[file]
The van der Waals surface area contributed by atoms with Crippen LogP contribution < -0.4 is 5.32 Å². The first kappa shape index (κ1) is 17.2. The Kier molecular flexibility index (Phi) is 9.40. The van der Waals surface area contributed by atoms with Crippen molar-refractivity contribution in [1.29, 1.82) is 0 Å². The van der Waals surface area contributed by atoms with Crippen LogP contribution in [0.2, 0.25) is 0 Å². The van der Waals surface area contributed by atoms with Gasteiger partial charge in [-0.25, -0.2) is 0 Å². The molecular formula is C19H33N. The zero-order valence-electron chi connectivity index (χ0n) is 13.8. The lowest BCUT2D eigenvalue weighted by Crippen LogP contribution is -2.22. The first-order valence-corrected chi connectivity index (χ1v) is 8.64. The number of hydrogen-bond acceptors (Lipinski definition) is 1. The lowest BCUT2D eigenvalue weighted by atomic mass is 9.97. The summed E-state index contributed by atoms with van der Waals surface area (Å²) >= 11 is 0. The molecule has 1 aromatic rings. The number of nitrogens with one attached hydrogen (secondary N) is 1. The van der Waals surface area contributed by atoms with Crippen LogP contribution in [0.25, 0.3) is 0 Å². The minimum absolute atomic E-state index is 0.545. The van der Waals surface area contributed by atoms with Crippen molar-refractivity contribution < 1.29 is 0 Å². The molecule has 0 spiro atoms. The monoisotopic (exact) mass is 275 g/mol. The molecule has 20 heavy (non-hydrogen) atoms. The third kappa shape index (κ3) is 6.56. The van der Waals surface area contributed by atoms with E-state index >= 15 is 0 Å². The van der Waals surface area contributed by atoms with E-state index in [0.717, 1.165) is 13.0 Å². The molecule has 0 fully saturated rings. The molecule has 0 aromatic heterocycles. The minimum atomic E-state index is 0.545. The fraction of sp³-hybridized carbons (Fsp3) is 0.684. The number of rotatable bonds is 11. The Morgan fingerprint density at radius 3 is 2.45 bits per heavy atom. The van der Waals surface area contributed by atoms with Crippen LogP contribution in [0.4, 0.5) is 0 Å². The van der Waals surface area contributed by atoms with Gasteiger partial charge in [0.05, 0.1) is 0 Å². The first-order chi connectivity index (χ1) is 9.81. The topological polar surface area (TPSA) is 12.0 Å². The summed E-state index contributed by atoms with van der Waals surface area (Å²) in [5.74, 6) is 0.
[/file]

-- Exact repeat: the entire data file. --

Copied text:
The van der Waals surface area contributed by atoms with Crippen LogP contribution < -0.4 is 5.32 Å². The first kappa shape index (κ1) is 17.2. The Kier molecular flexibility index (Phi) is 9.40. The van der Waals surface area contributed by atoms with Crippen molar-refractivity contribution in [1.29, 1.82) is 0 Å². The van der Waals surface area contributed by atoms with Crippen LogP contribution in [0.2, 0.25) is 0 Å². The van der Waals surface area contributed by atoms with Gasteiger partial charge in [-0.25, -0.2) is 0 Å². The molecular formula is C19H33N. The zero-order valence-electron chi connectivity index (χ0n) is 13.8. The lowest BCUT2D eigenvalue weighted by Crippen LogP contribution is -2.22. The first-order valence-corrected chi connectivity index (χ1v) is 8.64. The number of hydrogen-bond acceptors (Lipinski definition) is 1. The lowest BCUT2D eigenvalue weighted by atomic mass is 9.97. The summed E-state index contributed by atoms with van der Waals surface area (Å²) >= 11 is 0. The molecule has 1 aromatic rings. The number of nitrogens with one attached hydrogen (secondary N) is 1. The van der Waals surface area contributed by atoms with Crippen LogP contribution in [0.25, 0.3) is 0 Å². The minimum absolute atomic E-state index is 0.545. The van der Waals surface area contributed by atoms with Crippen molar-refractivity contribution < 1.29 is 0 Å². The molecule has 0 spiro atoms. The monoisotopic (exact) mass is 275 g/mol. The molecule has 20 heavy (non-hydrogen) atoms. The third kappa shape index (κ3) is 6.56. The van der Waals surface area contributed by atoms with E-state index >= 15 is 0 Å². The van der Waals surface area contributed by atoms with E-state index in [0.717, 1.165) is 13.0 Å². The molecule has 0 fully saturated rings. The molecule has 0 aromatic heterocycles. The minimum atomic E-state index is 0.545. The fraction of sp³-hybridized carbons (Fsp3) is 0.684. The number of rotatable bonds is 11. The Morgan fingerprint density at radius 3 is 2.45 bits per heavy atom. The van der Waals surface area contributed by atoms with Crippen LogP contribution in [0.4, 0.5) is 0 Å². The van der Waals surface area contributed by atoms with Gasteiger partial charge in [0.05, 0.1) is 0 Å². The first-order chi connectivity index (χ1) is 9.81. The topological polar surface area (TPSA) is 12.0 Å². The summed E-state index contributed by atoms with van der Waals surface area (Å²) in [5.74, 6) is 0.